With our 2022 Ordination-Graduation ceremony approaching, we are highlighting members of the graduating class. Click here to see all of the posts in this series.
Today we’re talking with Rabbinic Graduate Cynthia Minster, who is sharing about her experience in a long form blog post:
It is a bit surreal that my ordination is approaching. There is a part of myself that is incredulous that this is the direction my life has taken. I have always been drawn to Judaism. Yet, I spent a decade wandering the desert, proclaiming myself a “cultural, not religious Jew.”
Perhaps nothing has shaped my rabbinate more than the isolation I felt when I was a teenager working as a B’nai Mitzvah tutor at my childhood congregation and the finance committee denied my parents’ request for reduced-fee membership. Additionally, growing up in the 1990s, Conservative Judaism was quite homophobic and declared being queer a sin. Our family’s economic circumstances forced me to confront the classism inherent in the institution that nurtured me throughout my childhood. I came out as bisexual in high school and quickly became disenchanted by everything that brought meaning to my life. Peace activism replaced spirituality for me.
Fast forward a decade and my uncle Paul Brooks invited me to his synagogue, Ohr HaTorah. Rabbi Mordecai Finley is a co-founder of AJRCA, and his Torah helped me reassess my relationship with Judaism. I finally had words to articulate the serenity that holds me in Jewish prayer. Seeing the world of values as a real thing grounded me. Clarifying the virtues I aspire to uphold transformed me. Eventually, I felt drawn to attend AJRCA to deepen my knowledge and help other people engage with soul-expanding, life-affirming Judaism.
I could not have asked for better professors or colleagues. Every year, I was challenged to soak in as much information as possible while also becoming a better spiritual leader. It is impossible to name just one thing I’ve learned from AJRCA because my entire worldview has been adjusted by the experience. I thought I knew a lot about history – I took three AP history classes in high school, had a political science concentration in my Peace & Justice Studies major in college. Yet, I knew next to nothing about Jewish history. Similarly, I had no idea how Jewish ideas changed over time. For a final research paper my first year, I learned that the concept of the soul entered our culture because of the Hellenistic conquest of the known world. It is so startling that the “soul,” which some people are using to eliminate the right to bodily autonomy, originates from pagans.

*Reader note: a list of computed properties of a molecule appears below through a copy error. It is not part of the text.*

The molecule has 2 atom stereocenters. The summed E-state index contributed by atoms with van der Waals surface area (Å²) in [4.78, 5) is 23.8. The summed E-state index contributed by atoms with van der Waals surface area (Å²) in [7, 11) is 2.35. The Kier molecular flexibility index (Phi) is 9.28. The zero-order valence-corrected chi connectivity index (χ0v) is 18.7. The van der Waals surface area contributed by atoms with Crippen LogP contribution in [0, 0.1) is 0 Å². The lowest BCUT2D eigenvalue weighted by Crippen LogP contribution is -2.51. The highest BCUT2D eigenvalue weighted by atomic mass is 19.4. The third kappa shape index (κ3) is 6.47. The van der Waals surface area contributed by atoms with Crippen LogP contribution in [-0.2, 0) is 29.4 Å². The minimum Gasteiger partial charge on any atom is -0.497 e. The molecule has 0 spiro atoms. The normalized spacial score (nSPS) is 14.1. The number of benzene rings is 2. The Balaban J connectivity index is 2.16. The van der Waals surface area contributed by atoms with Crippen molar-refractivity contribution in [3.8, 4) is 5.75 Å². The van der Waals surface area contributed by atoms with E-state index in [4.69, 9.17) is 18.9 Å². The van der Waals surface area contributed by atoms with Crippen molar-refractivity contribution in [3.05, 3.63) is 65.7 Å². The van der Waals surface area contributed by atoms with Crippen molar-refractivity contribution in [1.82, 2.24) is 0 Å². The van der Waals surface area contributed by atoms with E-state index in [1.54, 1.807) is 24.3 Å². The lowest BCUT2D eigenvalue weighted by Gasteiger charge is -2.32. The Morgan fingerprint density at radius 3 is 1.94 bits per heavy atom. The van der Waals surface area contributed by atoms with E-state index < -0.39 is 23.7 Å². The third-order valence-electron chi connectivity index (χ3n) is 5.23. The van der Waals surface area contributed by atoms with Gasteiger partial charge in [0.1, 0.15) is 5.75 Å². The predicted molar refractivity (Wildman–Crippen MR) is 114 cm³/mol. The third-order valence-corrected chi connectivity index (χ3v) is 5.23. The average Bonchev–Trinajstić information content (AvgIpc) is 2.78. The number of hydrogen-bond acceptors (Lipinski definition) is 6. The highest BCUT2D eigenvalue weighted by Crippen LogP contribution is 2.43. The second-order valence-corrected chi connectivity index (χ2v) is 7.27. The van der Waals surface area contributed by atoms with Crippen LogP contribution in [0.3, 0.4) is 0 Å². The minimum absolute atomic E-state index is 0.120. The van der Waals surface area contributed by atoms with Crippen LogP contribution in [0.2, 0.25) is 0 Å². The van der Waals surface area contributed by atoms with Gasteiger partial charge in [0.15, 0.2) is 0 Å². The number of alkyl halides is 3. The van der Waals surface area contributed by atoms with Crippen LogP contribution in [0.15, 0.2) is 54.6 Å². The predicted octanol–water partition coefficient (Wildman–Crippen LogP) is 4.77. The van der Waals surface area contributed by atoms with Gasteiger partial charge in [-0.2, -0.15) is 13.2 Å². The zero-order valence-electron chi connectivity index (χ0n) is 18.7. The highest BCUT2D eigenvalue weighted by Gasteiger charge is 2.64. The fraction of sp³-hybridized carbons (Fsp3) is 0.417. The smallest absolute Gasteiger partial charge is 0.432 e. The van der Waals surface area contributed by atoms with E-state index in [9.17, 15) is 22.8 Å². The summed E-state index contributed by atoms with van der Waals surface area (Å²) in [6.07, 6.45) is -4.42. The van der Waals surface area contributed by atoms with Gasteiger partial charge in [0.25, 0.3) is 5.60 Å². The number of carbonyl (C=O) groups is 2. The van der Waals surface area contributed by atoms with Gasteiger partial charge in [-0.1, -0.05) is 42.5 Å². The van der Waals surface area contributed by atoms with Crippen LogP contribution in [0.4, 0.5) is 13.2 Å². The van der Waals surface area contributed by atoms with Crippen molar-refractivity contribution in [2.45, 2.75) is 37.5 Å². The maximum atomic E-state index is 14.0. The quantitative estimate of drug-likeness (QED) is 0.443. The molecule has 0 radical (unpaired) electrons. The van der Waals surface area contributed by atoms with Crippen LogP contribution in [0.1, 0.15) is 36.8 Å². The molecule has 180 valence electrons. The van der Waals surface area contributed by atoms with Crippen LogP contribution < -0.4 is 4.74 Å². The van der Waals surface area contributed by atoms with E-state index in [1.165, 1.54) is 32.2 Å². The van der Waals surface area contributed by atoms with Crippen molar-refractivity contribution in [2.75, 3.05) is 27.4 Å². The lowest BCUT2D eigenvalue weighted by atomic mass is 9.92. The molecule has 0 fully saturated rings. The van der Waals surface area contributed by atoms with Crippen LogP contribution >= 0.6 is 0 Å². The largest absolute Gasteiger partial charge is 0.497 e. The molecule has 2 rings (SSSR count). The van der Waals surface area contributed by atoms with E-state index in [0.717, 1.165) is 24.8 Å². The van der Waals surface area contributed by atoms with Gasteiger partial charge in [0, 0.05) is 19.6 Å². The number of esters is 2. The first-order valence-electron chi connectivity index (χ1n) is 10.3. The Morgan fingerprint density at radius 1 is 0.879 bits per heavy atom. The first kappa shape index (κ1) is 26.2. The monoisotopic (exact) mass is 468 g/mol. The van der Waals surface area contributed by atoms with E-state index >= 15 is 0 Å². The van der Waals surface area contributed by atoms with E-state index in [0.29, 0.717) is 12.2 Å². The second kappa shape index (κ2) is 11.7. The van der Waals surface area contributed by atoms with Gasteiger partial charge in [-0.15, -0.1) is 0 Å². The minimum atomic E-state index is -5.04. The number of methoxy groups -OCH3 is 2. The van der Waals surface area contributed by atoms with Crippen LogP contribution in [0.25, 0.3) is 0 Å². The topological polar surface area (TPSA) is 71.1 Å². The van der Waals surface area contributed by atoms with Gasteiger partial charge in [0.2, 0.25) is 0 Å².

This is a mid-career transition for me. I relish the fact that my voracious need to continue learning is an asset rather than a detriment. It took me six years to discern that my soul was calling me into this future. I understand the crisis faced in funding religious institutions and the ever-increasing lack of affiliation, not just within the Jewish community. Yet, I also realize that this is a time of rebirth and renewal. Our tradition is a wellspring of inspiration. Every time Jews encountered a new cultural hegemon, we assimilated the ideas that were compatible with our worldview and rejected the concepts we could not accept. Now, when modern humans are overwhelmed by isolation and uncertainty, our depths can nurture the future yet to be born. I can’t wait to begin.